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UMass Lowell Chancellor Recognized Among Top Women In Business

Dec 20, 2017 04:52AM ● By Theresa Gilman

Jacquie Moloney was appointed chancellor of the University of Massachusetts Lowell on August 3, 2015. She is the first woman to serve as chancellor in the 121-year history of the institution.

(Editor's Note: the following information was provided by UMass Lowell.)

LOWELL, Mass. – UMass Lowell Chancellor Jacquie Moloney, the first woman to lead her alma mater, where she has instilled an entrepreneurial approach in academics and operations, was honored today at the first-ever “Women Who Mean Business” awards.

Moloney is one of seven women – and the only educator – selected for the honor because they “collectively represent the best Massachusetts offers in business acumen and savvy,” according to the Boston Business Journal, which presented the awards.

Moloney, both in her role as chancellor since 2015 and the previous eight years as executive vice chancellor, has overseen the greatest growth period in the university’s history, including a 58 percent increase in enrollment 10 years and the opening of 14 new properties, from research and academic facilities to residence halls and student centers. The Chronicle of Higher Education ranks UMass Lowell as the fastest-growing university in New England and No. 5 in the nation among public doctoral institutions.

“Being selected for the Women Who Mean Business award is a tremendous honor. I am proud to say that women make up more than half of our senior leadership team at UMass Lowell and that our world-class faculty includes many women who are leading the way in their fields, from robotics and engineering to social sciences and the arts,” said Moloney, who earned two degrees at the university. “UMass Lowell as an institution means business. We are educating innovators and skilled workers for the Commonwealth’s employers and using our expertise to help entrepreneurs get their ideas to the market.”

Under Moloney’s leadership, UMass Lowell has taken an entrepreneurial approach in educating students and its own operations, including growing its online and continuing education program to more than 25,000 enrollments annually, expanding use of facilities like the Tsongas Center at UMass Lowell and UMass Lowell Inn & Conference Center to host non-university events and looking to private donors to help support important initiatives like student scholarships and campus improvements through its first-ever comprehensive capital campaign, “Our Legacy, Our Place,” which has raised more than $110 million.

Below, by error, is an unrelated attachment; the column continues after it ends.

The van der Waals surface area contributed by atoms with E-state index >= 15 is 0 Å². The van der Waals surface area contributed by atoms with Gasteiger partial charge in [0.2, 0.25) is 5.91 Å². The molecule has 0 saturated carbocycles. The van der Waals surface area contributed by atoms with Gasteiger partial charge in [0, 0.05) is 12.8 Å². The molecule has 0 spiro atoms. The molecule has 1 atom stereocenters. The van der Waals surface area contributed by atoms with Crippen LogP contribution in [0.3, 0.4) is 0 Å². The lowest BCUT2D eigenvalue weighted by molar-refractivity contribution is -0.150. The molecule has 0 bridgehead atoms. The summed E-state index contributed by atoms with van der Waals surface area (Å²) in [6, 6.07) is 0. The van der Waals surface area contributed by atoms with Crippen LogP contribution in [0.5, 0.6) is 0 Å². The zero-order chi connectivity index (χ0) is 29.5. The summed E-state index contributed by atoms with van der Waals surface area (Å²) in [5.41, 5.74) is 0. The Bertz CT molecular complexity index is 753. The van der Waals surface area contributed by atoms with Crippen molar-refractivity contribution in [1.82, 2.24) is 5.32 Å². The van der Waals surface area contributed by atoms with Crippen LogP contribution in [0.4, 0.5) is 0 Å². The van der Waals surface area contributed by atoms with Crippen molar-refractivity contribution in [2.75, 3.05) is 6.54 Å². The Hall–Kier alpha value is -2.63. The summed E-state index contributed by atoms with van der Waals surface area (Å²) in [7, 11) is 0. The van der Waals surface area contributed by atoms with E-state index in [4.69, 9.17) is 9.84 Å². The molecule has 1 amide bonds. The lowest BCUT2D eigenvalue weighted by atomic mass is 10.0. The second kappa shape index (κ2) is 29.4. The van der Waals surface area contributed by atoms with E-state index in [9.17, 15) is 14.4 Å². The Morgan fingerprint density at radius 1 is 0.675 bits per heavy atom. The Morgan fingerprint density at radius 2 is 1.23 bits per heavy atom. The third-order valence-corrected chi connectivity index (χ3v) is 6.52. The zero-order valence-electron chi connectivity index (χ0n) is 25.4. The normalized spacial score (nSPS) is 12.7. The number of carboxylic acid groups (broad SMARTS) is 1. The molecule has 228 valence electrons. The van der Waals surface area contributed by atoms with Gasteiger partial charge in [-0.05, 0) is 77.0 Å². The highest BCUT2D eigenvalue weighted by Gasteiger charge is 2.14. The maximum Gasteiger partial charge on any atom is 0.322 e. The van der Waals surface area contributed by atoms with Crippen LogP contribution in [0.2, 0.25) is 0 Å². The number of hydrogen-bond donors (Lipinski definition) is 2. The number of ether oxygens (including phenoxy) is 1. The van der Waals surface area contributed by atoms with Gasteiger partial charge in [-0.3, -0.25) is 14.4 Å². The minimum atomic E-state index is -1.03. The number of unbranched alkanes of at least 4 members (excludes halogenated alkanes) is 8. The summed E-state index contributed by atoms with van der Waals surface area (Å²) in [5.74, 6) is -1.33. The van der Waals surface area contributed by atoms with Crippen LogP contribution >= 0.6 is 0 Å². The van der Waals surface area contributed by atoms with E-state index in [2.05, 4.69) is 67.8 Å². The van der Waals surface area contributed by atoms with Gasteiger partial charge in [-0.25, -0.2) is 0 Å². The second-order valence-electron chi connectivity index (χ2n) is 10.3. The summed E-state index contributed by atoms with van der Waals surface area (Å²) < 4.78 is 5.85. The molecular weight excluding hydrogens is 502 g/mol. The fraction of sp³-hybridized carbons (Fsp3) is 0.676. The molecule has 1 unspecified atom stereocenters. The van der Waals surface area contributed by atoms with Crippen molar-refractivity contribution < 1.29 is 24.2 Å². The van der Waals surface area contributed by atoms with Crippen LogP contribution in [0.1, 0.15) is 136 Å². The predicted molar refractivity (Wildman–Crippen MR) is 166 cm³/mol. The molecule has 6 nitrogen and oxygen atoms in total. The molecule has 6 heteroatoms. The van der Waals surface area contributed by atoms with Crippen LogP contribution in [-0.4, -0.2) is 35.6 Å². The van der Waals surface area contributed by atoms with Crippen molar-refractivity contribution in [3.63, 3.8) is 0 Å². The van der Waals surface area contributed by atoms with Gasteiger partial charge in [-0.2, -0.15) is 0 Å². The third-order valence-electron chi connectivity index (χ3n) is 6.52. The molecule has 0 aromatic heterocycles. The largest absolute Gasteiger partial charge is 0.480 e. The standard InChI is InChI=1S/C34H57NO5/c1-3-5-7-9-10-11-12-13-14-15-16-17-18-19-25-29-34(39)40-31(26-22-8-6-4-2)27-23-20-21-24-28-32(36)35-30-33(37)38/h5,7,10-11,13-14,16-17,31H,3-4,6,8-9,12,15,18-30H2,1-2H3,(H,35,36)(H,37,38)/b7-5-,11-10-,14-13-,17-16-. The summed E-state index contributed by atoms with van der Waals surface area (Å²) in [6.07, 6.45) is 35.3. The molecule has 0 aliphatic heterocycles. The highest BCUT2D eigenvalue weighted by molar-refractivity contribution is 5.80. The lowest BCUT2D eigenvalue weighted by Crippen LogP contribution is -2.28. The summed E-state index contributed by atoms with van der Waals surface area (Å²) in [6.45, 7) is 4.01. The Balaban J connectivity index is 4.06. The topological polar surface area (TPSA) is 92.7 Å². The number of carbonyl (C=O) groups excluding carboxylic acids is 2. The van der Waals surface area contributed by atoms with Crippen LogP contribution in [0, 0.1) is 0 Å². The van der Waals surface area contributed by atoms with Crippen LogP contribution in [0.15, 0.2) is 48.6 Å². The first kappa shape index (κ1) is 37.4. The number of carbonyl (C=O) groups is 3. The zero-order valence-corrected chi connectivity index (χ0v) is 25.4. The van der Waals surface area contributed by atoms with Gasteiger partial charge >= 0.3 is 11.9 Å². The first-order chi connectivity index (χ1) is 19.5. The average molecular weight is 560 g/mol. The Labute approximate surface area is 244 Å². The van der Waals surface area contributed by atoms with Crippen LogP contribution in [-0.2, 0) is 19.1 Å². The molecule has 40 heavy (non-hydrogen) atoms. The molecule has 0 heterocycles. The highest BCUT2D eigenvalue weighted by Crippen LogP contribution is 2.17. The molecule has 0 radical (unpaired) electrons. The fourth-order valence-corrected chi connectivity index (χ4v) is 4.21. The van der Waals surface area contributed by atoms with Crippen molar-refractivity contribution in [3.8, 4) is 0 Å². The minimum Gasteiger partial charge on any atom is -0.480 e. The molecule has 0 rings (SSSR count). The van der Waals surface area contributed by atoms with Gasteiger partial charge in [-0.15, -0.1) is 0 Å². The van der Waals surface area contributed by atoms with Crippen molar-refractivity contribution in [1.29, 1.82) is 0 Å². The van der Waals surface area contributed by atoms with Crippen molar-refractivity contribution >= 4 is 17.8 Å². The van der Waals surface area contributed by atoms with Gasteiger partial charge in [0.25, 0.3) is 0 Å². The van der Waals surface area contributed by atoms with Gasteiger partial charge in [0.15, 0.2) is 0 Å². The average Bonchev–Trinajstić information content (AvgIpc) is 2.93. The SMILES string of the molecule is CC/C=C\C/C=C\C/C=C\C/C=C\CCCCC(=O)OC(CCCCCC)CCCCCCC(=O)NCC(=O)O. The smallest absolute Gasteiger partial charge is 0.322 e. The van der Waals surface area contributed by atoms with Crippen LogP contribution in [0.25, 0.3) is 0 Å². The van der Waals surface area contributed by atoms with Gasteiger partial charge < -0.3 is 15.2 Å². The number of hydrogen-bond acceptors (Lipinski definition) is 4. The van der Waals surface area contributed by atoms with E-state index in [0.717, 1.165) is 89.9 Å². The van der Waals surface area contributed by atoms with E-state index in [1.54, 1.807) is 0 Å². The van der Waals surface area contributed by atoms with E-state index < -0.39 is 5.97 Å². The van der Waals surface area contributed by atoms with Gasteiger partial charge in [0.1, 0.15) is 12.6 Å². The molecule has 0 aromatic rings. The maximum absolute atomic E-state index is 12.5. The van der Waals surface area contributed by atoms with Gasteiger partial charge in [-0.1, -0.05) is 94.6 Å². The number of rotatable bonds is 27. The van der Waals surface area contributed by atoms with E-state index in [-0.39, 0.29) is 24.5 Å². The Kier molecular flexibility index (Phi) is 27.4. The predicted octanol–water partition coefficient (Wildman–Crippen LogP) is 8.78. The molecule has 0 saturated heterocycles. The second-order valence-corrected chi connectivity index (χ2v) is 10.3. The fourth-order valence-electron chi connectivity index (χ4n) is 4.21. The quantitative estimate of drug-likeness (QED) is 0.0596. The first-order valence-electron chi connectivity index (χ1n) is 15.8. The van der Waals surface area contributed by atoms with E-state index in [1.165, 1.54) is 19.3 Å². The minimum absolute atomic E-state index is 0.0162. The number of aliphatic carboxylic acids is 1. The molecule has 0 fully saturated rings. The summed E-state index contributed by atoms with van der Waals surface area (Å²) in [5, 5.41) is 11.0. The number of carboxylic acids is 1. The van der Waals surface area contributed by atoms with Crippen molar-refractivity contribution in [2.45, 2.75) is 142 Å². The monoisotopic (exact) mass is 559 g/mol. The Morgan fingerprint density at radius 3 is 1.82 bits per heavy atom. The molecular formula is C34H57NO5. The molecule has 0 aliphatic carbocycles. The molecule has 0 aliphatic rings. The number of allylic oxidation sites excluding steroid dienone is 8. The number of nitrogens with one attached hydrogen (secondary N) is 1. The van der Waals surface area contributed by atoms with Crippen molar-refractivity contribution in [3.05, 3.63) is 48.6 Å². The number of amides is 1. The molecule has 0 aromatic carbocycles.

Across campus, students in all majors are being engaged in activities and contests teaching entrepreneurship skills they can apply in business and the community. Leading the way has been the DifferenceMaker Program, which has seen more than 25,000 students from all majors learn such skills so they can apply them in business and the community. The results include 17 student-launched companies that have secured more than $500,000 in external funding and seven patents.

UMass Lowell’s efforts to expand entrepreneurship education also reach beyond the campus to the international higher education community. The university and the Deshpande Foundation co-founded the Deshpande Symposium on Innovation and Entrepreneurship in Higher Education in 2012, which annually brings hundreds of academics, policymakers and members of the business community to UMass Lowell to develop and discuss innovative strategies in teaching entrepreneurship.

The university is also working with entrepreneurs in the community, helping to build the Massachusetts economy, by providing faculty expertise and other resources, including access to four business incubators, two each operated by the Massachusetts Medical Device Development Center, a joint venture with UMass’ Worcester campus, and the UMass Lowell Innovation Hub, which recently expanded to the university’s satellite campus in downtown Haverhill.

UMass Lowell, which was recently ranked No. 4 among the Top 100 Women-Led Businesses in Massachusetts and the top university on the list, delivers more than $921 million in annual positive economic impact to the region. It is educating workers for the Commonwealth’s employers through excellence in academics – U.S. News & World Report ranks UMass Lowell among the top 100 public universities in the nation – and hands-on learning including co-ops and internships.

UMass Lowell is among the top universities in the nation for return on investment and alumni, 56,000 of whom live in Massachusetts, earn the highest average starting and mid-career salaries among graduates of New England public research universities, according to PayScale.com.

UMass Lowell is a national research university located on a high-energy campus in the heart of a global community. The university offers its more than 18,000 students bachelor’s, master’s and doctoral degrees in business, education, engineering, fine arts, health, humanities, sciences and social sciences. UMass Lowell delivers high-quality educational programs, vigorous hands-on learning and personal attention from leading faculty and staff, all of which prepare graduates to be ready for work, for life and for all the world offers. www.uml.edu.

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